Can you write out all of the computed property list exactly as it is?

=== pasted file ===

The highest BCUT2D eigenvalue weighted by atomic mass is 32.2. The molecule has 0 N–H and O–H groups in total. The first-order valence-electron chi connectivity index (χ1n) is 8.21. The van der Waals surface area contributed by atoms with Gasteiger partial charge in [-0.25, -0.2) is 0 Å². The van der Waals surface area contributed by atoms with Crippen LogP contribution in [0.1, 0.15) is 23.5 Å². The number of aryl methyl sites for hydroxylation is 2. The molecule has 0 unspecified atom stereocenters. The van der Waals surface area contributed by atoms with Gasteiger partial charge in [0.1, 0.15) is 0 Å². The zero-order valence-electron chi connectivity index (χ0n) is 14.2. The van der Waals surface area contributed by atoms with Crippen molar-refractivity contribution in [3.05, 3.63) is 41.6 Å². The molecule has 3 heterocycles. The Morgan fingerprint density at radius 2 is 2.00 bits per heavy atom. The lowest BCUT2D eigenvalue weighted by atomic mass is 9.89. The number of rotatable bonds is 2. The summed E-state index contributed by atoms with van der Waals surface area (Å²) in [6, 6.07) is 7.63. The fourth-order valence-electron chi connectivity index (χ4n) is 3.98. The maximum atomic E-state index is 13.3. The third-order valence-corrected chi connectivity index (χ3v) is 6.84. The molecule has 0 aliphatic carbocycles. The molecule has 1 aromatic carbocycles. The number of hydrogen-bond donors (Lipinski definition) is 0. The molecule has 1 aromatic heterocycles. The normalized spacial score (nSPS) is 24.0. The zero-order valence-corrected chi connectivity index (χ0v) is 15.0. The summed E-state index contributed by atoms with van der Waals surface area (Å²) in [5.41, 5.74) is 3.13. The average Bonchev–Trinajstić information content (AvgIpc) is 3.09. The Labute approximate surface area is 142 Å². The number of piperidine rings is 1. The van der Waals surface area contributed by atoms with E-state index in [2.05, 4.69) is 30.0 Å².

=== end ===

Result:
The highest BCUT2D eigenvalue weighted by atomic mass is 32.2. The molecule has 0 N–H and O–H groups in total. The first-order valence-electron chi connectivity index (χ1n) is 8.21. The van der Waals surface area contributed by atoms with Gasteiger partial charge in [-0.25, -0.2) is 0 Å². The van der Waals surface area contributed by atoms with Crippen LogP contribution in [0.1, 0.15) is 23.5 Å². The number of aryl methyl sites for hydroxylation is 2. The molecule has 0 unspecified atom stereocenters. The van der Waals surface area contributed by atoms with Gasteiger partial charge in [0.1, 0.15) is 0 Å². The zero-order valence-electron chi connectivity index (χ0n) is 14.2. The van der Waals surface area contributed by atoms with Crippen molar-refractivity contribution in [3.05, 3.63) is 41.6 Å². The molecule has 3 heterocycles. The Morgan fingerprint density at radius 2 is 2.00 bits per heavy atom. The lowest BCUT2D eigenvalue weighted by atomic mass is 9.89. The number of rotatable bonds is 2. The summed E-state index contributed by atoms with van der Waals surface area (Å²) in [6, 6.07) is 7.63. The fourth-order valence-electron chi connectivity index (χ4n) is 3.98. The maximum atomic E-state index is 13.3. The third-order valence-corrected chi connectivity index (χ3v) is 6.84. The molecule has 0 aliphatic carbocycles. The molecule has 1 aromatic carbocycles. The number of hydrogen-bond donors (Lipinski definition) is 0. The molecule has 1 aromatic heterocycles. The normalized spacial score (nSPS) is 24.0. The zero-order valence-corrected chi connectivity index (χ0v) is 15.0. The summed E-state index contributed by atoms with van der Waals surface area (Å²) in [5.41, 5.74) is 3.13. The average Bonchev–Trinajstić information content (AvgIpc) is 3.09. The Labute approximate surface area is 142 Å². The number of piperidine rings is 1. The van der Waals surface area contributed by atoms with E-state index in [2.05, 4.69) is 30.0 Å².